Vision Capital has sold the remainder of its stake in Swedish lender Nordax Group, generating a return of 5.2x on its invested capital, the firm said on Wednesday.
Vision invested in Nordax, a niche Swedish banking group, in 2010. It acquired the company from growth equity investor Palamon Capital Partners for €105 million through its €680 million Vision Capital Partners VII fund. Limited partners in the fund, which closed in 2009, include HarbourVest Partners, Goldman Sachs Asset Management and Government of Singapore Investment Corporation (GIC), according to PEI data.
During the course of Vision’s ownership, Nordax recommenced lending – it was in run-off when acquired – expanded into Germany and obtained a banking licence from Sweden's financial supervisory authority. It listed on Nasdaq Stockholm in June 2015 in an IPO that was “several times oversubscribed”, according to Vision, which sold its remaining shares in the business in three tranches, the last of which was sold this week.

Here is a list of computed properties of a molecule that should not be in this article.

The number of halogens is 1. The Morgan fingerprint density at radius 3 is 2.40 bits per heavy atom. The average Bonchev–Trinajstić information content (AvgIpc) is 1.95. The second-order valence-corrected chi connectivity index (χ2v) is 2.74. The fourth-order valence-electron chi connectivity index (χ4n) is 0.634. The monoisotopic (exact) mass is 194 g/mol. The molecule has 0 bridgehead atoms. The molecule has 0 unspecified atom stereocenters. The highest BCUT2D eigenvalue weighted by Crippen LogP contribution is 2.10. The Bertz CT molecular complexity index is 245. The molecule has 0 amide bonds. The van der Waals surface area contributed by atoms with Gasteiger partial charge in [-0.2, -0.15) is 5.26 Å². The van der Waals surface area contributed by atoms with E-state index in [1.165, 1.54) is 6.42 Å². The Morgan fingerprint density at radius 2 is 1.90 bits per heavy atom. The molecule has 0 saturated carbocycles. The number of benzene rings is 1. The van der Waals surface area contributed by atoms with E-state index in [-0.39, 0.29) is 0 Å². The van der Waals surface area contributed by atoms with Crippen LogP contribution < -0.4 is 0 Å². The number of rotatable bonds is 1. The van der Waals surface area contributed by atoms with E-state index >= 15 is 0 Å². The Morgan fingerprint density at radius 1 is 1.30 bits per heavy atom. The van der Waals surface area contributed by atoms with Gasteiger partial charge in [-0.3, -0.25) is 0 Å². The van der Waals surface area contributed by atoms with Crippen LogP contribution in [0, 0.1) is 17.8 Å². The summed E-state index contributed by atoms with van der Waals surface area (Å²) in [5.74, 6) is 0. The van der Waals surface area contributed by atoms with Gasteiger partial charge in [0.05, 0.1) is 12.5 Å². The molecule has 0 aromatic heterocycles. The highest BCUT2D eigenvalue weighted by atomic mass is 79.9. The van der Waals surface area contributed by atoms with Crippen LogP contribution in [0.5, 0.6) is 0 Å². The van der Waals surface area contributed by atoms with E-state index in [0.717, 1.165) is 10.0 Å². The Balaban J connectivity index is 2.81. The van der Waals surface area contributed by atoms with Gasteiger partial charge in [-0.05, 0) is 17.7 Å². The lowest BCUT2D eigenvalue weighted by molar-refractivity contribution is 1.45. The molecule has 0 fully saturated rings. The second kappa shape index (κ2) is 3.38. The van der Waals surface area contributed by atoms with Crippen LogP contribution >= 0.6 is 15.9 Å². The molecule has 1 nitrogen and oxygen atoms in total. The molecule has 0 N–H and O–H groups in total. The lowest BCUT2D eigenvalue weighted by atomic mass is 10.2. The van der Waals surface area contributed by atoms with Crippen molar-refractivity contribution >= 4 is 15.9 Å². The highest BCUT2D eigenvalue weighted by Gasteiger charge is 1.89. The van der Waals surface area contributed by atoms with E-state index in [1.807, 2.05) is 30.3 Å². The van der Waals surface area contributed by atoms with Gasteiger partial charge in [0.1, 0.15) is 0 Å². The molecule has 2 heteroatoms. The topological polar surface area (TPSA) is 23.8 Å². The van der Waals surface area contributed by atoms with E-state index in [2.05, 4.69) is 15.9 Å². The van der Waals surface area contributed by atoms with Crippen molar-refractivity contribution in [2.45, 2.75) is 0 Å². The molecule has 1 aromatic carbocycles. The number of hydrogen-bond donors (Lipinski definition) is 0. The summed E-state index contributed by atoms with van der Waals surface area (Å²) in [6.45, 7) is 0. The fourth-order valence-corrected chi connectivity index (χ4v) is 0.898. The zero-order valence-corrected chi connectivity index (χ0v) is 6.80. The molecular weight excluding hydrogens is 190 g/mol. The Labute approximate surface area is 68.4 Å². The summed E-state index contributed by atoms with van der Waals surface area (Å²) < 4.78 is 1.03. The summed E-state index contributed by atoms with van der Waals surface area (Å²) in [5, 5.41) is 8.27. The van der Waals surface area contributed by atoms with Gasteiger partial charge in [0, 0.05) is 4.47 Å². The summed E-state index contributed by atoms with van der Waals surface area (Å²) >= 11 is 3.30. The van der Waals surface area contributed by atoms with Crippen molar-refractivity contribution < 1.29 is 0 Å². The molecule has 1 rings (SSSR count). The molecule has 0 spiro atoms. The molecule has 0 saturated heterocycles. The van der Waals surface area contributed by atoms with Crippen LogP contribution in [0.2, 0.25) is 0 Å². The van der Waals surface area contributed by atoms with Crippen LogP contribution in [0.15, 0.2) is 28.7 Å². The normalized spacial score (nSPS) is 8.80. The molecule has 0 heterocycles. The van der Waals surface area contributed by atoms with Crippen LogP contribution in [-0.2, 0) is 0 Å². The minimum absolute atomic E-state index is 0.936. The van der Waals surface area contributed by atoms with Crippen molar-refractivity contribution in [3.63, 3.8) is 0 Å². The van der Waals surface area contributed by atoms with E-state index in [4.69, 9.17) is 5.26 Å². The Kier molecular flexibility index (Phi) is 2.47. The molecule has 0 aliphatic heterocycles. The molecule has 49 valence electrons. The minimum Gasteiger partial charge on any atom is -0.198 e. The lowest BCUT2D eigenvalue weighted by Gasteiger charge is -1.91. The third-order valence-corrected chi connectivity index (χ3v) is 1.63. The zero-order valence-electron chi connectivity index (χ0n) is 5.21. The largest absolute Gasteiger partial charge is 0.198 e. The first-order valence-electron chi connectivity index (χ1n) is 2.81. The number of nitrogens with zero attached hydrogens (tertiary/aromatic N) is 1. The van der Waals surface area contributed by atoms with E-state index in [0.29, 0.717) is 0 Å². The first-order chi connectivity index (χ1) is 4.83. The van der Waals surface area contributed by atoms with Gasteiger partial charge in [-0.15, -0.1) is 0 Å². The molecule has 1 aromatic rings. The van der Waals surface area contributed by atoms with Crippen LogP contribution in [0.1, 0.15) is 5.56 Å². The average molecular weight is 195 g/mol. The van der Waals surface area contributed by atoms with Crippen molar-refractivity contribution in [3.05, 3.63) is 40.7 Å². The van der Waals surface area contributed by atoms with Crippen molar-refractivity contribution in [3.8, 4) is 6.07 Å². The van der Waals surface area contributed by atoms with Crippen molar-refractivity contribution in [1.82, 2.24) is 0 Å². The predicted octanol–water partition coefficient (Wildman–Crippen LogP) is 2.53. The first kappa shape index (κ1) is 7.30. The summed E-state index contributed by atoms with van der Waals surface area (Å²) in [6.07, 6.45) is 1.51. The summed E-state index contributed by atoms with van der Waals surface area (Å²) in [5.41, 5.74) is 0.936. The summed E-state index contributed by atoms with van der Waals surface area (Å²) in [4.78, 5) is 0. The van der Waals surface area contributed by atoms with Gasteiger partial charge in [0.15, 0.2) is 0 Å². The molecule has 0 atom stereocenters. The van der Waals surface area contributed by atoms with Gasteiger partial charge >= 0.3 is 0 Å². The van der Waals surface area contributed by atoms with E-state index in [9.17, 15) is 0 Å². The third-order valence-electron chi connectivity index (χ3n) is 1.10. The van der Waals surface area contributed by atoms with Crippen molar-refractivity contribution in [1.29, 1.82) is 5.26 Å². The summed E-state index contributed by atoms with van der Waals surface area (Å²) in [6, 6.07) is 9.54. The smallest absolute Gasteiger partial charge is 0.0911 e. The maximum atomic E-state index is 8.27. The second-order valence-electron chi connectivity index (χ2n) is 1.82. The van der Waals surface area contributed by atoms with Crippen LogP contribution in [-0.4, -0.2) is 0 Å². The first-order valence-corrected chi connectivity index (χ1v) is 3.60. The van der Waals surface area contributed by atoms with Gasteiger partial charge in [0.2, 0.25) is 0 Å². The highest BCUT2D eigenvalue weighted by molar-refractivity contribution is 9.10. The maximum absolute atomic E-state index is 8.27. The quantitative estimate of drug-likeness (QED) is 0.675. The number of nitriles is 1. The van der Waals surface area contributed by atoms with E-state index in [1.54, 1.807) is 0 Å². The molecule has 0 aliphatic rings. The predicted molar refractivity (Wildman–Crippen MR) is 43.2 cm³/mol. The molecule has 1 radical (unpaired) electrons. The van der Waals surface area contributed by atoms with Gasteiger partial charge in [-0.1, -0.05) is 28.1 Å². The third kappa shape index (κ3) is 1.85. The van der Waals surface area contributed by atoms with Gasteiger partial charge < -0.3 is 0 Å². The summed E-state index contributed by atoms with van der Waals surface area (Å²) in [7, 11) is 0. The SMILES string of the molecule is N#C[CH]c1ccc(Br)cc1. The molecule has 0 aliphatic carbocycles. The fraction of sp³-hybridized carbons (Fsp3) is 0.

The Nordax sale leaves Fund VII with nine remaining assets including glass and plastic packaging maker Bormioli Rocco, and US college operator Education Corporation of America, according to Vision’s website.
Vision Capital was one of the pioneers of direct secondaries. Last year the firm launched a principal finance platform to provide finance – in the form of preferred equity or debt – to funds or other owners of portfolio companies to help provide follow-on capital to the portfolio, pay down debt or provide investors with liquidity.
While the firm intends to raise capital for the strategy, this will not be dominated by a single fund, Julian Mash, the firm’s founder and chief executive, told sister publication Secondaries Investor in August, adding that Vision wants to take a customised approach.